Community Shield too far away

Published May. 15, 2011 1:00 a.m. ET

By this time of the campaign, I'm pretty much yearning for the finish line and a well deserved break; however, Manchester City's FA Cup win over Stoke on Saturday has me wishing the season could start the weekend after next.

The reason for this impatience is that the traditional opening curtain raiser pits the winners of the Premier League versus the victors of the FA Cup. Yes, ladies and gentlemen, in case you've forgotten it's going to be a derby date at Wembley in early August: Manchester United against Manchester City in the Community Shield.

This particular opening match-up has only happened once, and I can guarantee it was pretty much before any of us were born. On that day in 1956, United took home the trophy, and it signaled the beginning of the 'Busby Babes' and their dominance of Manchester (bar for a few years in the late, late `60s and early `70s).

I'm sure once Roberto Mancini secures third place and automatic qualification to the UEFA Champions League group stage at Arsenal's expense (a scenario which looks increasingly likely), he'll have laser focus intensity on that opener and the chance to confirm the message that City are back.

For sure one trophy doesn't cure all the evils that have befallen City over the last 35 years, but for the Italian, he's got to start somewhere. In a way, it reminds me of Jose Mourinho and Chelsea. The 'Special One' brought home the 2005 League Cup, and it helped foster the winning attitude. Mancini will hope it has done the same for his club.

And say what you will about the Italian, but if you compare records (and that's what we do in the football industr)y, you'll see that his start in Manchester has been far superior to that of his rival, Sir Alex Ferguson.

It took four years for Ferguson to win his first trophy (an FA Cup) while qualification to the Holy Grail of Champions League football wasn't achieved until much later. Obviously, Ferguson made amends for that over the next 20 years by winning everything in sight, but it is something that Mancini holds over the Scotsman and could be used as a tool in the inevitable mind games to come.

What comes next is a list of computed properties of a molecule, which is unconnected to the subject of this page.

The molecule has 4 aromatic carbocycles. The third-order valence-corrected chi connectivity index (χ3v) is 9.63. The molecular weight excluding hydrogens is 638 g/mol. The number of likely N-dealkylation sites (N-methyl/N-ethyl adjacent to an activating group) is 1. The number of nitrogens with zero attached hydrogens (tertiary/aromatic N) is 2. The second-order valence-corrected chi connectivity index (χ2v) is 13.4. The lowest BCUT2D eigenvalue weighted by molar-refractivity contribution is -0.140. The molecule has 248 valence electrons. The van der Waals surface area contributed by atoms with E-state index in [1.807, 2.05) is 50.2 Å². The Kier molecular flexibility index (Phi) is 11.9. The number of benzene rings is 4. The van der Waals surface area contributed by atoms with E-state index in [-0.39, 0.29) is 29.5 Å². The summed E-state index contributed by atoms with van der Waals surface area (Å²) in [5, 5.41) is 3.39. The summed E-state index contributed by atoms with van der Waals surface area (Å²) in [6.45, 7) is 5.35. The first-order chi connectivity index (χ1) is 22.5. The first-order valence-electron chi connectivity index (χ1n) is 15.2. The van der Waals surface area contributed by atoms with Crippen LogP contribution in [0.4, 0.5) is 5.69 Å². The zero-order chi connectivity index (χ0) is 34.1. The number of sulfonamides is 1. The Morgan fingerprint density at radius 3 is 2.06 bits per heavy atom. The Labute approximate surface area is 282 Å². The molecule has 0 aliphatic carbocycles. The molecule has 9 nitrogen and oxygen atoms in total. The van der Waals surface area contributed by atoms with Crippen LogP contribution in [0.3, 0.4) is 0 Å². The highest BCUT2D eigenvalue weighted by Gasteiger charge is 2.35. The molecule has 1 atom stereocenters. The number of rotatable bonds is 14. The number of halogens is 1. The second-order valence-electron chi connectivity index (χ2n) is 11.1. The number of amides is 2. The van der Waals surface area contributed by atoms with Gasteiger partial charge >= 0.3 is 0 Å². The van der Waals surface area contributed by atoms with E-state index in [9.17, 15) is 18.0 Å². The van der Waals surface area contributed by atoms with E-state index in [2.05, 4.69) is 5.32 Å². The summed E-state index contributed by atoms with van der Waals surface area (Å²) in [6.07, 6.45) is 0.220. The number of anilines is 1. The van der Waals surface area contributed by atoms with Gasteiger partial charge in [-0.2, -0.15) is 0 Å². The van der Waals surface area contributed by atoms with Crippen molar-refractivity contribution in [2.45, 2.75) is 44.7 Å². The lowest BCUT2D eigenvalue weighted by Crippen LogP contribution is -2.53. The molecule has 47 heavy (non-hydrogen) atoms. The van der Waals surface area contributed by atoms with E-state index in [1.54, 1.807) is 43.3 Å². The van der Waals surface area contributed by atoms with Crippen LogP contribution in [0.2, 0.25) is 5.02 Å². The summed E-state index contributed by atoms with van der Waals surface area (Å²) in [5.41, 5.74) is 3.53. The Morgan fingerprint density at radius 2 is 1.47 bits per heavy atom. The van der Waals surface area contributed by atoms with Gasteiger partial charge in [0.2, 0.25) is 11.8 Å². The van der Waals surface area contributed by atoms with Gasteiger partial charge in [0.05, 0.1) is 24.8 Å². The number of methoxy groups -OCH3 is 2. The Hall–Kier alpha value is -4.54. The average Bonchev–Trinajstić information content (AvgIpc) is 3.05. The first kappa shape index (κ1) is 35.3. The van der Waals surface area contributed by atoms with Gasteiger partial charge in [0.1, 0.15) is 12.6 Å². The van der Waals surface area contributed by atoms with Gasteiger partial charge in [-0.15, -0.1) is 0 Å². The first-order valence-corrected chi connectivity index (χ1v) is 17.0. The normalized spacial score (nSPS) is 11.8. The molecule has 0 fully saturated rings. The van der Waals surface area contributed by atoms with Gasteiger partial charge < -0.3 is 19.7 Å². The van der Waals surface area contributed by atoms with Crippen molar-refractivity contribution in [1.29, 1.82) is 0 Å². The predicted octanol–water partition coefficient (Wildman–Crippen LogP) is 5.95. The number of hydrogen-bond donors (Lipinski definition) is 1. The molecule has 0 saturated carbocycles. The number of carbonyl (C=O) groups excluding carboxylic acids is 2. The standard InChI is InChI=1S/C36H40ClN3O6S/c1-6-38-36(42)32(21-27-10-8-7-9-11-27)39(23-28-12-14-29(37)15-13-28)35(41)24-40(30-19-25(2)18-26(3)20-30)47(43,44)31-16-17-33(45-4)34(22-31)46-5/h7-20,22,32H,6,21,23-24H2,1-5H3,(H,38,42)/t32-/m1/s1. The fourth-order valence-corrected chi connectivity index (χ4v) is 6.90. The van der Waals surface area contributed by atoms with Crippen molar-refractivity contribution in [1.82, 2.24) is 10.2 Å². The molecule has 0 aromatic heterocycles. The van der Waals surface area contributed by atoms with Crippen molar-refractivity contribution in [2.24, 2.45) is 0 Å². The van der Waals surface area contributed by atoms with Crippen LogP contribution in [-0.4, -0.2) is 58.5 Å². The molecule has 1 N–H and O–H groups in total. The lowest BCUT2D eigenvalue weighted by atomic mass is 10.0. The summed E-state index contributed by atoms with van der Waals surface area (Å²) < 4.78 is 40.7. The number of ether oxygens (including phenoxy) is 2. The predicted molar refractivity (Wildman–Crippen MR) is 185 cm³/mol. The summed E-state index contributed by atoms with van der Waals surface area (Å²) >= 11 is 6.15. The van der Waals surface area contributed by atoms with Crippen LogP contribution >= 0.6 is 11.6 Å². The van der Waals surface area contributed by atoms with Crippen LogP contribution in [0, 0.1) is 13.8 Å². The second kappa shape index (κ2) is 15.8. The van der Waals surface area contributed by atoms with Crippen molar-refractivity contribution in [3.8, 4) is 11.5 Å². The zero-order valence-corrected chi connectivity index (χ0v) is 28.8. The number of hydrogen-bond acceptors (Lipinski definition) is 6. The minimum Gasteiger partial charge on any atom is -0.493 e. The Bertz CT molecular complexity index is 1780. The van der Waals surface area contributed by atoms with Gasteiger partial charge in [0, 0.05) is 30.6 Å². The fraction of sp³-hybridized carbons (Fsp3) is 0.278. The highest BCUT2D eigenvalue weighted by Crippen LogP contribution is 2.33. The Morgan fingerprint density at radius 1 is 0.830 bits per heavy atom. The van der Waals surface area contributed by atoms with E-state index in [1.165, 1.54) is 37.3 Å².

I'll admit I've been a harsh critic of Mancini since his arrival in Manchester. I thought Mark Hughes was unfairly treated, having laid the solid foundations that could be built upon; however, despite being a winner as a player, Hughes has not shown the same pedigree in management.

Mancini on the other hand showed that given time, the squad, and the resources, he could win trophies, which he proved at Inter and has now achieved at City. He has managed dressing room bust ups, training ground fights, his captain handing in transfer requests and the combustible Mario Balotelli with equal amounts of charm, discipline and the reassurance of an armchair psychologist.

The off-season will call for all those characteristics, as he'll have to decide whether it is worth keeping Carlos Tevez around. The Argentine has said that family issues may force him out of City regardless of the money he makes. Mancini will have to provide a very compelling reason why he should stay. Champions League football might not be enough of a carrot.

He'll also have to answer questions about Edin Dzeko, who as of now looks like a big bust. The Bosnian was quality in the Bundesliga, but Germany ain't the Premiership. This is a Mancini buy and somehow the Italian has to find a way for the striker to click, especially if Tevez leaves.

Man-of-the-match at Wembley, Balotelli, has to produce week-in and week-out without throwing darts at teammates, getting fined thousands for parking tickets and generally pissing off anyone within 10 yards of him.

That aside, the nucleus to wrest control of the Premiership from red side of Manchester to blue is in place. The average age of the squad is 25, and now that they've popped their and the clubs' cherry, you'd have to say that there is a high probability that the two Mancunian clubs are in a position to fight for the domination of English and European football for the foreseeable future.

When two teams from the same city are on the same page in terms of quality and hunger, football benefits. The stakes are magnified and the world takes note. Think Celtic-Rangers in Glasgow, Galatasaray-Fenerbahce in Istanbul, Liverpool-Everton on Merseyside and AC-Inter in Milan.

Manchester has given us the Industrial Revolution, the Rave Scene and now - fingers crossed - the next biggest rivalry in football.

Well done United on 19 titles, richly deserved. And congratulations City on finally getting back in the silverware.

I can't wait for next season and the Community Shield.

Nick Webster is a senior writer for covering the Barclay's Premier League and the English national team.